The report makes clear that if Vermont chooses to remove its prohibition on producing and selling marijuana, lawmakers will have many choices to make about who will supply it, who can buy it, if and how it will be taxed, and how it will be regulated.
The report does not make a recommendation about whether Vermont should change its marijuana laws. Researchers say the goal of the report is to inform, not sway, discussions about the future of marijuana policy in Vermont and other jurisdictions considering alternatives to traditional marijuana prohibition.
The RAND report provides the most-detailed accounting available about the wide number of issues that face state officials -- in Vermont and elsewhere -- when considering alternatives to traditional marijuana prohibition.
“Our conversation about whether to legalize marijuana must be rooted in facts and be transparent about the uncertainties,” said Vermont Gov. Peter Shumlin. “This RAND report will serve as a critical foundation for our ongoing discussion about the best course for Vermont.
"I continue to support moves to legalize marijuana in Vermont but have always said that we have to proceed with rigorous research and preparation before deciding whether to act," Shumlin said. "This report will help us do that.”
By Steve Elliott
One political party in Israel is offering marijuana for campaign donations. The only catch is, it's marijuana in the future for campaign donations now.
The gimmick, launched in a YouTube video on Saturday, helped the Green Leaf (Aleh Yarok) party get more than NIS 100,000 ($25,000 US) in donations this week, reports The Jerusalem Post.
Donors who give campaign donations are promised they will receive cannabis if and when the day comes that the plant is legalized in Israel.
The party on Monday morning opened a Headstart fundraising campaign with a range of options for donors. The page includes a sliding scale of hypothetical amounts of marijuana along with corresponding contribution levels.
A donation of NIS 50 ($12.50) entitles the donor to a savings bond redeemable for one gram of marijuana, once it's legalized. That's significantly less than the black market street value of weed in Israel, where it runs NIS 80 to 100 ($20 to $25 US) a gram. By Wednesday, all 56 available for that donation had been purchased.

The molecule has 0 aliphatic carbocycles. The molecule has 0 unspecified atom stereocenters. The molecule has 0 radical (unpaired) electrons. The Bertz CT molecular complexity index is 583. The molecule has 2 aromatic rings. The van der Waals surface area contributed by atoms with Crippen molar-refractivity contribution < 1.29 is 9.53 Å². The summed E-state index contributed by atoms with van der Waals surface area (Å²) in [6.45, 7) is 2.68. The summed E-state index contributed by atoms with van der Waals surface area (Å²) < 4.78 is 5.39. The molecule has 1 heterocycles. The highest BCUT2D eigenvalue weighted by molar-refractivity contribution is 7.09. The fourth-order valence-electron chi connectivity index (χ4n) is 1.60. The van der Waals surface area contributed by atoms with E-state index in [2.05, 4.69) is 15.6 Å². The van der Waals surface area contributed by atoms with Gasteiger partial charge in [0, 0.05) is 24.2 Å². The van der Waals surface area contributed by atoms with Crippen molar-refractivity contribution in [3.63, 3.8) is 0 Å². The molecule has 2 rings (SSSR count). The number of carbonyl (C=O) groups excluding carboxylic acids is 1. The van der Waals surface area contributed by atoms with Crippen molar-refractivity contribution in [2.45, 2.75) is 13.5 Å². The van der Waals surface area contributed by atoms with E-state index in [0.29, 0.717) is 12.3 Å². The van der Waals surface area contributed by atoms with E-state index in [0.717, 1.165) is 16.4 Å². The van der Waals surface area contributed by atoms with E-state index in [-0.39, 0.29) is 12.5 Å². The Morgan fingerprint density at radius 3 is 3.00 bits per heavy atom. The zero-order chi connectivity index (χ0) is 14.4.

By Michelle Klampe
Oregon State University
Students at Oregon State University will have a chance to help shape policies related to marijuana legalization in Oregon as part of a new public policy course taught this winter on the OSU campus in Corvallis.
“Marijuana Policy in the 21st Century” is a new sociology course developed by Seth Crawford, an instructor in the School of Public Policy in OSU’s College of Liberal Arts. The course will examine some of the policy issues facing the state following the legalization of recreational marijuana by Oregon voters in November.
“We will be working with policymakers and stakeholders to help answer some of the biggest questions facing the state following the passage of Measure 91,” said Crawford, who is an expert on the policies and market structure of marijuana in Oregon.
Crawford also serves on the state’s Advisory Committee on Medical Marijuana, which advises the director of the Oregon Department of Human Services on administrative aspects of the state’s medical marijuana program. He has provided expert testimony on marijuana-related policies in Oregon.
The new course will examine marijuana control strategies, methods for investigating marijuana markets and recent case studies in legalization.
The course will culminate in the presentation of an evidenced-based, student-directed paper on policy recommendations for the OLCC and the Oregon Health Authority, Crawford said. Policies established by the OLCC will determine how marijuana would be produced, sold and distributed in Oregon.